You may have thought about the tax benefits of buying a home, but you probably haven't thought much about the taxes you'll pay when you sell your home.
As you can imagine, the taxes on a home sale could theoretically be a small fortune, enough to almost scare you away from selling at all.
So if you're looking to be proactive and prepared, here are answers to some questions you may have.
Can I Avoid Paying Taxes on a Sale of a Home?
Yes. There is a very good chance that you won't pay taxes on your home sale. In fact, if you've been worrying about this, it may be for nothing.
When you make money from the sale of your home, the IRS typically lets home sellers keep the first $250,000 they earn from the sale of the house. (That's $250,000 if you're single; if you're married and filing jointly, you get to keep $500,000 of capital gains.)
So What Happens if the Capital Gains Are Higher Than the $250,000 or $500,000 Thresholds?
In that case, you may be subject to capital gains taxes.
Here's a hypothetical scenario to give you a sense of how much you might pay if you sell a home for well over $500,000 as a married couple filing jointly.
According to David Reyes, financial advisor and CEO of Reyes Financial Architecture in San Diego, if you bought a house 10 years ago for $350,000 and sell it now for $1 million (a relatively reasonable hypothetical in California), "you would owe taxes on any amount over the $500,000 -- which would be $150,000."
As in, you would owe taxes on that $150,000 (rather than having a $150,000 tax bill).
That said, you can probably get that $150,000 number to shrink a bit. "The IRS allows you to deduct certain closing costs such as title insurance and attorney fees. You can also deduct the commission that you pay your real estate agent. You may also deduct any home improvements that you made to the property. This figure becomes your cost basis," Reyes says.
Those home improvements, incidentally, could add up to a lot. Did you replace the roof recently? Did you add a swimming pool to your backyard, or perhaps renovate the kitchen or add a room to the house? Hopefully you saved the receipts.
Reyes says that after all these deductions, you would pay taxes on the net proceeds.
"Let's say that your total of all eligible deductions is $50,000. You would pay capital gains taxes on the (remaining) $100,000," Reyes says. "Depending on your tax bracket, you could pay taxes of up to 20% federal income taxes, plus state taxes. This would be a tax of $20,000, plus state income tax."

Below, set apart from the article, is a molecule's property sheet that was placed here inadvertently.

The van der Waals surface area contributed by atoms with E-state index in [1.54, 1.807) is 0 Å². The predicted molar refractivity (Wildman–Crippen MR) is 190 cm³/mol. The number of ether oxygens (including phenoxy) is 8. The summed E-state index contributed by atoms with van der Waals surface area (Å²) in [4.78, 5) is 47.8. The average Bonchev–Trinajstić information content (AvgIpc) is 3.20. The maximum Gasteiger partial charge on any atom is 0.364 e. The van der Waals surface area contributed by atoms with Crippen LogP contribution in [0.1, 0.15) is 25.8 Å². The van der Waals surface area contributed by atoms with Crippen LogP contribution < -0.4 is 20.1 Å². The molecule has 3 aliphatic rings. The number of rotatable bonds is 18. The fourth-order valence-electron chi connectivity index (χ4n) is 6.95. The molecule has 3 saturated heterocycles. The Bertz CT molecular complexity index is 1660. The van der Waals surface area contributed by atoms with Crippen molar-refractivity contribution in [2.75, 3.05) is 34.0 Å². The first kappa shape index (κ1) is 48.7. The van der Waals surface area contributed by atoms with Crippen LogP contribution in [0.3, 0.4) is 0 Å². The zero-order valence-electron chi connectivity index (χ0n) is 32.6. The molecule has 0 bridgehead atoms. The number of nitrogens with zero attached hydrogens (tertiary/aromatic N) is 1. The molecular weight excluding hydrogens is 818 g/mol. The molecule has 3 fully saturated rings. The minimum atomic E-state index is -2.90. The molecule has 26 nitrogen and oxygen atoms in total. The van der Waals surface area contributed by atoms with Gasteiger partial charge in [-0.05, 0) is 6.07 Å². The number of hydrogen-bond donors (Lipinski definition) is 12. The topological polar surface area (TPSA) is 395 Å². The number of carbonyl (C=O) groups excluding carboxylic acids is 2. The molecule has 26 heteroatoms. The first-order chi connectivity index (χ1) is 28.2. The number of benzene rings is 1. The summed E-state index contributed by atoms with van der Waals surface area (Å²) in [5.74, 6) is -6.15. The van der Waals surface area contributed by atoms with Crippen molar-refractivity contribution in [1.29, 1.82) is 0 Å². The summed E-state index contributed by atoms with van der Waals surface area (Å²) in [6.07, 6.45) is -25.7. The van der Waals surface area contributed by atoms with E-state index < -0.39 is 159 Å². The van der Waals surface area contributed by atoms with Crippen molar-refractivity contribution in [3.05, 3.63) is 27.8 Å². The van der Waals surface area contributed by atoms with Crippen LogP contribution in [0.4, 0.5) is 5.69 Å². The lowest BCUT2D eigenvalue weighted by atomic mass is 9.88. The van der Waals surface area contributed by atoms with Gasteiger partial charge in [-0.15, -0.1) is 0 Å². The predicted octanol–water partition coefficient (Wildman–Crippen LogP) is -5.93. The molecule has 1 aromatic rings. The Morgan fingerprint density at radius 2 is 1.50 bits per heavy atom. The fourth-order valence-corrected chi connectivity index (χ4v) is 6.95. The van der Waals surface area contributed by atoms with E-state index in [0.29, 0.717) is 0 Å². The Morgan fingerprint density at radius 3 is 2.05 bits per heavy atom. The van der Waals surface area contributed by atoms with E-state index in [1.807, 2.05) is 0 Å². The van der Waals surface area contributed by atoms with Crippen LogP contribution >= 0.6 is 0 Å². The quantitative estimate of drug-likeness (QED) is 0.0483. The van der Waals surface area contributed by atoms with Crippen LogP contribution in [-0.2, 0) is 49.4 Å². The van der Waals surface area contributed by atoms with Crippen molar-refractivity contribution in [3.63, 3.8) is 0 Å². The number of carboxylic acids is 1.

[Read: What's My Tax Bracket?]
State Income Tax?
Yes, you may have to pay state income tax with the sale of your home -- but you shouldn't when the federal taxes are exempt. Still, check with your tax preparer just to be sure. "Every state is different," Reyes says.
How Do I Report the Sale of My Home on My Income Taxes?
You may not have to. Says Reyes: "If you have a gain on your home that is under the exclusion, you do not have to report this on your tax return. If you do have a gain that is above the exclusion, you must report it on the Schedule D of your 1040."
The Process of Paying Taxes on the Sale of a Home Sounds Fairly Easy. Can It Really Be That Easy?
For most people, yes, but there may be some complications to consider. We'll run through some of the bigger ones.
The home is a rental. Is this a house that you don't live in? Or maybe you did 10 years ago and then you rented it out, and now you're selling the home? Even if you are making less than $250,000 or $500,000, you will be paying taxes on the sale. But keep in mind: If you lived in the house for a minimum of two years within the last five years, and you rented it out for the remainder of that period, you will avoid paying taxes if the profits are under the $250,000 or $500,000 thresholds.
The home is a vacation home or a second home. Again, you'll be paying taxes on the house. It needs to be your primary residence.
Within the last two years, you sold a home -- and claimed the $250,000 or $500,000 exclusion. So you sold a house and didn't have to pay the taxes on it? Awesome. But you did that 20 months ago? You will probably have to pay taxes.
[Read: How to File Back Taxes.]
Did You Say Probably?
You might be able to get an exclusion, or at least a partial one. This is one of those cases where it wouldn't be a bad idea to talk to a tax preparer. In fact, whenever you are selling or buying, it's generally a good idea to talk to a tax preparer to see how the home will affect your taxes. But if you sold a house 20 months ago and bought a new house with your spouse, and now you're divorcing and selling the home to one or the other, you might be able to get an exclusion.
You may also be able to get an exclusion if your spouse died, and now you're forced to sell the house.
If you lost your job and are now receiving unemployment benefits, you can probably get an exclusion.
But getting a partial or full exclusion doesn't have to involve a tragic reason. For instance, if you and your spouse are having twins, triplets or even more kids, and you have suddenly outgrown the house, you may be able to get an exclusion. If that's the case, you'll want to talk to a tax preparer, and along with all of the parenting and baby books you're buying, consult the IRS's "Publication 523 (2019), Selling Your Home."
More From US News & World Report